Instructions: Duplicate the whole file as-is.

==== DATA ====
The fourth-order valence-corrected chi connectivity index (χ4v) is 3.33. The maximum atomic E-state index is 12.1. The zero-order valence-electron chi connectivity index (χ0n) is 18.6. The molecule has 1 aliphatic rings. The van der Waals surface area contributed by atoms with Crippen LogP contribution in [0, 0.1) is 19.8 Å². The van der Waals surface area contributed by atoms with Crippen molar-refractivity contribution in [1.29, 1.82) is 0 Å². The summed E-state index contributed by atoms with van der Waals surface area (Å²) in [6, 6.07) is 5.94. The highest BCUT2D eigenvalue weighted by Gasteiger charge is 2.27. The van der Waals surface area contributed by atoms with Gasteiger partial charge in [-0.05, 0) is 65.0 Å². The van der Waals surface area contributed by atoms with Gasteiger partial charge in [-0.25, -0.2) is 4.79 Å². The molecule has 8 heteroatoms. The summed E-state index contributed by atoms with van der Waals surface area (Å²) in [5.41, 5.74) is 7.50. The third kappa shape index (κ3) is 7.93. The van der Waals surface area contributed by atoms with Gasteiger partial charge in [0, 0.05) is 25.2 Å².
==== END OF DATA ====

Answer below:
The fourth-order valence-corrected chi connectivity index (χ4v) is 3.33. The maximum atomic E-state index is 12.1. The zero-order valence-electron chi connectivity index (χ0n) is 18.6. The molecule has 1 aliphatic rings. The van der Waals surface area contributed by atoms with Crippen LogP contribution in [0, 0.1) is 19.8 Å². The van der Waals surface area contributed by atoms with Crippen molar-refractivity contribution in [1.29, 1.82) is 0 Å². The summed E-state index contributed by atoms with van der Waals surface area (Å²) in [6, 6.07) is 5.94. The highest BCUT2D eigenvalue weighted by Gasteiger charge is 2.27. The van der Waals surface area contributed by atoms with Gasteiger partial charge in [-0.05, 0) is 65.0 Å². The van der Waals surface area contributed by atoms with Gasteiger partial charge in [-0.25, -0.2) is 4.79 Å². The molecule has 8 heteroatoms. The summed E-state index contributed by atoms with van der Waals surface area (Å²) in [5.41, 5.74) is 7.50. The third kappa shape index (κ3) is 7.93. The van der Waals surface area contributed by atoms with Gasteiger partial charge in [0, 0.05) is 25.2 Å².